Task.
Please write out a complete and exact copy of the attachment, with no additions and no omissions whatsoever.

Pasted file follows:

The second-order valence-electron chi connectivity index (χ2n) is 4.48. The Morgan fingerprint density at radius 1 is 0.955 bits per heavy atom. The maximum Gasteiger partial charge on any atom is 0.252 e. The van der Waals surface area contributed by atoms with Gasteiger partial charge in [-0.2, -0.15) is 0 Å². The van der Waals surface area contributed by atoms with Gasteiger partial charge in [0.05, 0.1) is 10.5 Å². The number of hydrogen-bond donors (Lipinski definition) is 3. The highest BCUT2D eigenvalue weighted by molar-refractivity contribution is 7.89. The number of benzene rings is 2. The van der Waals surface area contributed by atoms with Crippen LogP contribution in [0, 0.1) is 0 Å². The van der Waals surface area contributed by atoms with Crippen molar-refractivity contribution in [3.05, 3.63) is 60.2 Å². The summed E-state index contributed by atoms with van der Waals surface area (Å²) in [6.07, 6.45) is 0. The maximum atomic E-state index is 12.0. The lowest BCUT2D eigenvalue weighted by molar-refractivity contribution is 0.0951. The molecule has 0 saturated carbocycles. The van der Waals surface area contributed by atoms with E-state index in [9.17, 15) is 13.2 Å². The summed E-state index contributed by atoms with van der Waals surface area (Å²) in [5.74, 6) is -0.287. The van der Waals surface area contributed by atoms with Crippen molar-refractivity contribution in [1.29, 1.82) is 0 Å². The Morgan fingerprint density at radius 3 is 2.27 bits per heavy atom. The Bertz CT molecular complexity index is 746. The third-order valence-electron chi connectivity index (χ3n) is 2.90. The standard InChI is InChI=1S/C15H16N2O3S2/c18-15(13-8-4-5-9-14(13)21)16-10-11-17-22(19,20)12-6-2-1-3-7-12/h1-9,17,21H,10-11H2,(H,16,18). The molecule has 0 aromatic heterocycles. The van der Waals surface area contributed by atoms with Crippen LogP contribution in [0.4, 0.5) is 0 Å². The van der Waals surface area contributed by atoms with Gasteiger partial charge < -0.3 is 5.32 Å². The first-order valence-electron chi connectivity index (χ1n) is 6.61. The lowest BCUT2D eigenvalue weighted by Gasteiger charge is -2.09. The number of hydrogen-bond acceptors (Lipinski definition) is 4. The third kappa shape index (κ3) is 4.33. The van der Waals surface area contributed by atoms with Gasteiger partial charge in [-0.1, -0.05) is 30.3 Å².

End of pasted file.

The second-order valence-electron chi connectivity index (χ2n) is 4.48. The Morgan fingerprint density at radius 1 is 0.955 bits per heavy atom. The maximum Gasteiger partial charge on any atom is 0.252 e. The van der Waals surface area contributed by atoms with Gasteiger partial charge in [-0.2, -0.15) is 0 Å². The van der Waals surface area contributed by atoms with Gasteiger partial charge in [0.05, 0.1) is 10.5 Å². The number of hydrogen-bond donors (Lipinski definition) is 3. The highest BCUT2D eigenvalue weighted by molar-refractivity contribution is 7.89. The number of benzene rings is 2. The van der Waals surface area contributed by atoms with Crippen LogP contribution in [0, 0.1) is 0 Å². The van der Waals surface area contributed by atoms with Crippen molar-refractivity contribution in [3.05, 3.63) is 60.2 Å². The summed E-state index contributed by atoms with van der Waals surface area (Å²) in [6.07, 6.45) is 0. The maximum atomic E-state index is 12.0. The lowest BCUT2D eigenvalue weighted by molar-refractivity contribution is 0.0951. The molecule has 0 saturated carbocycles. The van der Waals surface area contributed by atoms with E-state index in [9.17, 15) is 13.2 Å². The summed E-state index contributed by atoms with van der Waals surface area (Å²) in [5.74, 6) is -0.287. The van der Waals surface area contributed by atoms with Crippen molar-refractivity contribution in [1.29, 1.82) is 0 Å². The Morgan fingerprint density at radius 3 is 2.27 bits per heavy atom. The Bertz CT molecular complexity index is 746. The third-order valence-electron chi connectivity index (χ3n) is 2.90. The standard InChI is InChI=1S/C15H16N2O3S2/c18-15(13-8-4-5-9-14(13)21)16-10-11-17-22(19,20)12-6-2-1-3-7-12/h1-9,17,21H,10-11H2,(H,16,18). The molecule has 0 aromatic heterocycles. The van der Waals surface area contributed by atoms with Crippen LogP contribution in [0.4, 0.5) is 0 Å². The van der Waals surface area contributed by atoms with Gasteiger partial charge < -0.3 is 5.32 Å². The first-order valence-electron chi connectivity index (χ1n) is 6.61. The lowest BCUT2D eigenvalue weighted by Gasteiger charge is -2.09. The number of hydrogen-bond acceptors (Lipinski definition) is 4. The third kappa shape index (κ3) is 4.33. The van der Waals surface area contributed by atoms with Gasteiger partial charge in [-0.1, -0.05) is 30.3 Å².